26.2 Exception Idioms
We've seen the mechanics behind exceptions. Now, let's take a look at some of the other ways they are typically used.
26.2.1 Exceptions Aren't Always Errors
In Python, all errors are exceptions, but not all exceptions are errors. For instance, we saw in Chapter 7 that file object read
while 1: try: line = raw_input( ) # Read line from stdin. except EOFError: break # Exit loop at end of file else: ...process next line here...
Other built-in exceptions are similarly signals, not errors. Python also has a set of built-in exceptions that represent warnings , rather than errors. Some of these are used to signal use of deprecated (phased out) language features. See the standard library manual's description of built-in exceptions and the warnings module for more on warnings.
26.2.2 Functions Signal Conditions with raise
User-defined exceptions can also signal nonerror conditions. For instance, a search routine can be coded to raise an exception when a match is found, instead of returning a status flag that must be interpreted by the caller. In the following, the try / except / else exception handler does the work of an if / else return value tester:
Found = "Item found" def searcher( ): if ... success ...: raise Found else: return try: searcher( ) except Found: # Exception if item was found ...success... else: # else returned: not found ...failure...
failure = "not found" def searcher( ): if ... success ...: return ... founditem ... else: raise failure try: item = searcher( ) except failure: ... report ... else: ...use item here...
Because Python is dynamically typed and polymorphic to the
26.2.3 Debugging with Outer try Statements
You can also make use of exception handlers to replace Python's default top-level exception-handling behavior. By wrapping an entire program (or a call to it) in an outer try in your top-level code, you can catch any exception that may occur while your program runs, thereby subverting the default program termination.
In the following, the empty except clause catches any uncaught exception raised while the program runs. To get hold of the actual exception that occurred, fetch the exc_type and exc_value attributes from the built-in sys module; they're automatically set to the current exception's name and extra data:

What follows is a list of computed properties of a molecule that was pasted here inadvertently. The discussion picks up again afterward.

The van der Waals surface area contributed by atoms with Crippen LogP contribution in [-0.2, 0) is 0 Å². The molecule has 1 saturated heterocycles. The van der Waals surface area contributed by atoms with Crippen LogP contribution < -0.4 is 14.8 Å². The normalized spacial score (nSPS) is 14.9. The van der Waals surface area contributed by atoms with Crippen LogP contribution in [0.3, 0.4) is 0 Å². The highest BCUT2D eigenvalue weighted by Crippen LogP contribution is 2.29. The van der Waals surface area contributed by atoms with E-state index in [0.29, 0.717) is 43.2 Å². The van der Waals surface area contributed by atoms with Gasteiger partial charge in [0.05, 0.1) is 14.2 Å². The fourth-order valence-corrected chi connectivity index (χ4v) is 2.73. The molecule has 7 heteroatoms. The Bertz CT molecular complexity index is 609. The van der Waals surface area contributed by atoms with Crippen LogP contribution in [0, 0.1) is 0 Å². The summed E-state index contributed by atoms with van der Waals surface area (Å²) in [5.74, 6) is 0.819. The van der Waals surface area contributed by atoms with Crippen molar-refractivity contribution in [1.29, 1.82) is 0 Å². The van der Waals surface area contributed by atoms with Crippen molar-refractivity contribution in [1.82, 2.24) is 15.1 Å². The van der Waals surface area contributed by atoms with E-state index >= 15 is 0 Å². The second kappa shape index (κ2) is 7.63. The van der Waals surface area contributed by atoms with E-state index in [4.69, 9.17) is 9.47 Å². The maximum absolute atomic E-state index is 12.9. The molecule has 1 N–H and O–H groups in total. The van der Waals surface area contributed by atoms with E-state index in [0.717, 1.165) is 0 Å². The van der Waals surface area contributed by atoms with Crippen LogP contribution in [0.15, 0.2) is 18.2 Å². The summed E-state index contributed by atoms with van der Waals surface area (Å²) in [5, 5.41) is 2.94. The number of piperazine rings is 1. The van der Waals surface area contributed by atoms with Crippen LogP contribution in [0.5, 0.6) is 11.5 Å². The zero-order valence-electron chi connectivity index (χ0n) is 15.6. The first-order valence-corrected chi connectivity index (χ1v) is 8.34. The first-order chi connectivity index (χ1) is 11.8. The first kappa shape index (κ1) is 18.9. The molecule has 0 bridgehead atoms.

try: ...run program... except: # All uncaught exceptions come here. import sys print 'uncaught!', sys.exc_type, sys.exc_value
This structure is commonly used during development, to keep your program active even after errors occur—you can run additional tests without having to restart. It's also used when testing code, as described in the next section.
26.2.4 Running in-Process Tests
You might combine some of these coding patterns in a test-driver application, which tests other code within the same process:
import sys log = open('testlog', 'a') from testapi import moreTests, runNextTest, testName def testdriver( ): while moreTests( ): try: runNextTest( ) except: print >> log, 'FAILED', testName( ), sys.exc_type else: print >> log, 'PASSED', testName( ) testdriver( )
The testdriver function here cycles through a series of test calls (module testapi is left abstract in this example). Because an uncaught exception in a test case would normally kill this test driver, we need to wrap test case calls in a try if we want to continue the testing process after a test fails. As usual, the empty except catches any uncaught exception generated by a test case, and uses sys.exc_type to log the exception to a file; the else clause is run when no exception occurs—the test success case.